five reasons why i still watch general conference
This guest post has been graciously prepared for us by the incomparable Conor Hilton. Conor is young and Mormon and a feminist and is currently working on his Master’s in English literature at BYU. Check out his blog here, or follow him on Twitter @HiltonConor. Feel free to let us know in the comments sections why you still watch (or don’t watch) General Conference, and how you get through it. Join us on Saturday and Sunday as @youngLDSfems live-tweets the sessions.
As an unorthodox Mormon, General Conference is a complicated, frustrating, uplifting, heartbreaking, challenging time. I’ve provided tips for enjoying GenConf before on my blog, but today I thought I’d explore some of why I still watch GenConf, given my unorthodox Mormon-ness. So, here are some reasons why.
1. For Community. I watch because I am Mormon. Because it’s a time for coming together as a community. A time of unity, where even when I disagree with things that are said, there are shared topics of conversation. I enjoy the sense of one-ness that comes with GenConf (particularly with some fellow snarky live-tweeters).
2. For Others. I watch because I empathize with those that feel they can’t. I watch to offer a voice of support for friends and others that feel marginalized. I recognize that I have certain privileges that make most of the hurt I feel far less personal. Because of that privilege, I have an obligation to work to make that space more welcoming for my fellow saints who feel unwelcome. I can provide different perspectives for friends and family that listened, but don’t get why people would be frustrated or hurt. I can offer some insight into the more nuanced and complicated world that either I didn’t see represented or felt was misrepresented.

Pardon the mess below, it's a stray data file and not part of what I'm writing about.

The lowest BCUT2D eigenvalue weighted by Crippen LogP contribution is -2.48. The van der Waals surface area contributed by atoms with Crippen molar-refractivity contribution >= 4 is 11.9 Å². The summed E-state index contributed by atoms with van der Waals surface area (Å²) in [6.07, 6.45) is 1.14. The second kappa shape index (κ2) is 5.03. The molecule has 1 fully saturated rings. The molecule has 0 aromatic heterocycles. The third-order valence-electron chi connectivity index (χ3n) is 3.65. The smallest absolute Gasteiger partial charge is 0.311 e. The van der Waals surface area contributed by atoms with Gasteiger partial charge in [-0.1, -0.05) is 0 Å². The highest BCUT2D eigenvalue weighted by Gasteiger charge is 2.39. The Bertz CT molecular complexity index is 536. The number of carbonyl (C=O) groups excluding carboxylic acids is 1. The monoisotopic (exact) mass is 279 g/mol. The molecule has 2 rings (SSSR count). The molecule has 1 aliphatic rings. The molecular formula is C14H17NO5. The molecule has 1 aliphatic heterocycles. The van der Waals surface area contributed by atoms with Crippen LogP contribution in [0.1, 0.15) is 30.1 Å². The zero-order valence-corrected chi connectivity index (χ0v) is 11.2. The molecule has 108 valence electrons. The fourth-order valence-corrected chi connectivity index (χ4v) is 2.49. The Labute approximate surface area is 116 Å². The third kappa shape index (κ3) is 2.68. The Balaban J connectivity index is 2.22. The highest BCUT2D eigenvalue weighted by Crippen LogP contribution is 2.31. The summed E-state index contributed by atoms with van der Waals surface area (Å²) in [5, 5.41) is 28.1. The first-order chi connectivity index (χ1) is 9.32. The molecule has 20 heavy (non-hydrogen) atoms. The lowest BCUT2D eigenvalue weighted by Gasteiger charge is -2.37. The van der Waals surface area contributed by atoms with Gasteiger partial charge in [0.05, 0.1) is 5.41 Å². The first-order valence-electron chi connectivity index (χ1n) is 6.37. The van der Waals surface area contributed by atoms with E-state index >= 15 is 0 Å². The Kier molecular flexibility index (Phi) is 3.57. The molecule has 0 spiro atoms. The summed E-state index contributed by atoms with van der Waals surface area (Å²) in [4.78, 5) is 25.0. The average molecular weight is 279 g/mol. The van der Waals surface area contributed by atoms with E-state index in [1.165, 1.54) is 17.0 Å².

3. For Understanding. I watch because I want to better understand those that believe without question, those who see the world more starkly contrasted than I do. I know that the way I see the world is different than the majority of my fellow, active, Church-going Mormons. In order to help them understand where I am coming from, I strive to understand where they are coming from. I know that my perspective is limited and shaped by what I read, what I chose to study, who I spend time with, and any number of other outside factors. I know that I could be wrong—perhaps I have adopted fundamentally flawed perspectives for my worldview—and I engage to see other possibilities at work. To try to understand others and to broaden my own limited perspective.
4. To be Uplifted. While I do not think that every word spoken at GenConf is straight from God or meant for me to be spiritually fed, I still have uplifting experiences. These uplifting experiences happen less frequently than when I watched as a missionary, where I was so starved for entertainment and media of any kind that 10+ hours of old dudes in suits (and the occasional woman in some primary color) maybe shifting 45 degrees every once in a while was thrilling, but they still happen. Elder Patrick Kearon’s comments on refugees this past April were moving and profound, for example. Pres. Uchtdorf’s thoughts on grace peppered throughout were enlightening. It’s not all terrible—sometimes it can be pretty insightful.
5. For Humor. I’m not suggesting that GenConf is like some weekend of Mormon stand-up (because we all know that’s not true). However, I’ve been live-tweeting GenConf since April 2015 and mostly interact snarkily with the talks and what’s on the screen and those conferences have been so much more enjoyable. The twitterstake can be pretty hilarious. Tweeting helps me cleverly interact with what’s being said and occasionally leads to surprising insights and connections. But mostly I get to amuse myself (and others if I’m lucky—@HiltonConor if you want my snarky commentary to supplement, or replace, your GenConf experience).
That’s why I still watch. I want to engage and help the community improve. I want us to be better and I think GenConf provides some impetus for that (in a variety of ways). And I love any opportunity to remind people that Elder Renlund has to be John Malkovich undercover.
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